On women she asserted that vulnerable women who suffer violence “need our voice”, adding: “Whether its women who suffer domestic violence or the inhumane practice of female genital mutilation. These are incompatible with everything the European Union stands for.”

Later on during questions Jourová, she said she would ensure all member states ratify the Istanbul Convention (about preventing violence against women which will be signed in 2015). Until now only eight member states have signed it.

The Commissioner designate, if ratified, will have responsibility for a new portfolio and she said she hoped that she would be able to build bridges between national legal systems and build a fairer single market. She said: “It will help to build economic growth because a sound and predictable justice system is a prerequisite for economic growth and a business friendly environment in which cross-border trade can flourish.”

Jourová also promised to tackle the ‘glass ceiling and assured us that she will defend the Women on Boards proposal.

Jourová, spoke passionately about being the victim of injustice and the lengths she went to clear her name. “It was this”, she said, “That pushed me to study law”.

During questions she was asked if she will support the European Parliament’s roadmap against discrimination of LGBTI in Europe. She responded: “We are dependent on the member states that need to fight against this, but I will use awareness campaigns.”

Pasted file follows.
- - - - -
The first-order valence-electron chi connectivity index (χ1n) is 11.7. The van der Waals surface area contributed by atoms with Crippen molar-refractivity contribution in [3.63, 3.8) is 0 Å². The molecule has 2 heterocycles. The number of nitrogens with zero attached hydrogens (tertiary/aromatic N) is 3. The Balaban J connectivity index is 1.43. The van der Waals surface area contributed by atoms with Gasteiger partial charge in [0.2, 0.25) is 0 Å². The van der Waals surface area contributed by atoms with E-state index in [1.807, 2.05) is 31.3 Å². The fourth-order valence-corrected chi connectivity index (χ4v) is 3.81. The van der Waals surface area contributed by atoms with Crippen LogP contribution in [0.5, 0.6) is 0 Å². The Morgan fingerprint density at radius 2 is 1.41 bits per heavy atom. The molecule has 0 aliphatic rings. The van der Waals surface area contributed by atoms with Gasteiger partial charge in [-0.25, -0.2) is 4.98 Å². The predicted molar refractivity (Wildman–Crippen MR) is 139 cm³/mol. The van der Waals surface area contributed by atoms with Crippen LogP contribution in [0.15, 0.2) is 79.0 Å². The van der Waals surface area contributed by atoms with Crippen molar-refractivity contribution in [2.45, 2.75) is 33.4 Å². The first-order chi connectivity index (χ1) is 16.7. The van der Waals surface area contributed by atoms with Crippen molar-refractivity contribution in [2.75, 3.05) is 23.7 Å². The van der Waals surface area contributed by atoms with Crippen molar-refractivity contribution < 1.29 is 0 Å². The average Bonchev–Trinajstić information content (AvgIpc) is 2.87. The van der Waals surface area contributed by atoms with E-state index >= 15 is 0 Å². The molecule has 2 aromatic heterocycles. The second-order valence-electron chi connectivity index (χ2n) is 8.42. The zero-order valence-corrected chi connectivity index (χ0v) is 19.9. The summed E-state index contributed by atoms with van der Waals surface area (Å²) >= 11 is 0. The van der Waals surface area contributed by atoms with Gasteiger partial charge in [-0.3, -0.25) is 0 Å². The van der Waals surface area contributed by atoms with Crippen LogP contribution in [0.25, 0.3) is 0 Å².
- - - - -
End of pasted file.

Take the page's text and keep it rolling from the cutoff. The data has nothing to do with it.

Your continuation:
Following this she was asked if action against specific member states will be taken but Jourová’s response was vague and she said it is something to discuss with individual countries to see if such barriers exist.

Her answers on gender equality were a bit more promising, albeit rather general and she said women must have equal access to services that men have at their disposal.

She was also asked about female representation in the European Commission and if she is willing to start a campaign for more female commissioners. She said she would “be presenting proposals to increase gender equality in the Commission.”

In her closing comments she admitted she was a little general with her responses. It is true that her answers lacked detailed. However, her portfolio is new, extremely complex and covers a very large area; in addition she was questioned for three hours.

Although a member of the ALDE group (Liberal group) I found her remarks on women, in particular, very encouraging.

Lord Hill’s hearing was also yesterday running at the same time as Věra Jourová, so I was unable to see it but you can read more on that here.

Women are more likely to vote Labour than Conservative

Labour Party

With the Scottish referendum successfully out of the way and Labour Party Conference concluded, it’s time to start reporting again on women, Brussels, London and related matters. I should, of course, also add that the European Parliament went back on 1 September and that we’re now beginning the hearings for the Commissioners designate. But more on that later. In the meantime, I was very interested in this opinion survey.